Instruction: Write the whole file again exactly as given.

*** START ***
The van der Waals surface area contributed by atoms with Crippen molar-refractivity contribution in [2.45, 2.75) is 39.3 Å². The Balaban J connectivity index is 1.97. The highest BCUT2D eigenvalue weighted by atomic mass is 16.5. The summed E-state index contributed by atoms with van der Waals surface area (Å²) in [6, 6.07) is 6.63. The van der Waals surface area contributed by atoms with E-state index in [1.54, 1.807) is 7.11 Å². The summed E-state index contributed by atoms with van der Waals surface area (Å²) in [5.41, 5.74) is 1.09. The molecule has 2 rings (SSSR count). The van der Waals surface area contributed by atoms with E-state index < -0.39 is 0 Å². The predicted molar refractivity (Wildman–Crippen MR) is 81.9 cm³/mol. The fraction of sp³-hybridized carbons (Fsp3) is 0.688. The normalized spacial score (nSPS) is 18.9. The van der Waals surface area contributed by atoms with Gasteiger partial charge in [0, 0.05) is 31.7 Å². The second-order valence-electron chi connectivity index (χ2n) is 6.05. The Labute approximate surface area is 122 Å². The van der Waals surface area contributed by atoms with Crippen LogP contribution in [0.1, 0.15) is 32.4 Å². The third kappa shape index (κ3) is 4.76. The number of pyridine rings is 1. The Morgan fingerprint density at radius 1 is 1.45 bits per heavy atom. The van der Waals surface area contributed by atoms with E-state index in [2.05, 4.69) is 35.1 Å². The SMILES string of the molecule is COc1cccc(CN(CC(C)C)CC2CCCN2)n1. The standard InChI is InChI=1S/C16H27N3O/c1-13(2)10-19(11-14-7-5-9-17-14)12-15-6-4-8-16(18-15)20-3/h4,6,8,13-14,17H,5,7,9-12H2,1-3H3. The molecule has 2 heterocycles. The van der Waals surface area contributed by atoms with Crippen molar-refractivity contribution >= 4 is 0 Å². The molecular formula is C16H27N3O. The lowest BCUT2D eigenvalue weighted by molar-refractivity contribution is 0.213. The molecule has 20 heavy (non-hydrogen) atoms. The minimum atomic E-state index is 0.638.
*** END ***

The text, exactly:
The van der Waals surface area contributed by atoms with Crippen molar-refractivity contribution in [2.45, 2.75) is 39.3 Å². The Balaban J connectivity index is 1.97. The highest BCUT2D eigenvalue weighted by atomic mass is 16.5. The summed E-state index contributed by atoms with van der Waals surface area (Å²) in [6, 6.07) is 6.63. The van der Waals surface area contributed by atoms with E-state index in [1.54, 1.807) is 7.11 Å². The summed E-state index contributed by atoms with van der Waals surface area (Å²) in [5.41, 5.74) is 1.09. The molecule has 2 rings (SSSR count). The van der Waals surface area contributed by atoms with E-state index < -0.39 is 0 Å². The predicted molar refractivity (Wildman–Crippen MR) is 81.9 cm³/mol. The fraction of sp³-hybridized carbons (Fsp3) is 0.688. The normalized spacial score (nSPS) is 18.9. The van der Waals surface area contributed by atoms with Gasteiger partial charge in [0, 0.05) is 31.7 Å². The second-order valence-electron chi connectivity index (χ2n) is 6.05. The Labute approximate surface area is 122 Å². The van der Waals surface area contributed by atoms with Crippen LogP contribution in [0.1, 0.15) is 32.4 Å². The third kappa shape index (κ3) is 4.76. The number of pyridine rings is 1. The Morgan fingerprint density at radius 1 is 1.45 bits per heavy atom. The van der Waals surface area contributed by atoms with E-state index in [2.05, 4.69) is 35.1 Å². The SMILES string of the molecule is COc1cccc(CN(CC(C)C)CC2CCCN2)n1. The standard InChI is InChI=1S/C16H27N3O/c1-13(2)10-19(11-14-7-5-9-17-14)12-15-6-4-8-16(18-15)20-3/h4,6,8,13-14,17H,5,7,9-12H2,1-3H3. The molecule has 2 heterocycles. The van der Waals surface area contributed by atoms with Crippen molar-refractivity contribution >= 4 is 0 Å². The molecular formula is C16H27N3O. The lowest BCUT2D eigenvalue weighted by molar-refractivity contribution is 0.213. The molecule has 20 heavy (non-hydrogen) atoms. The minimum atomic E-state index is 0.638.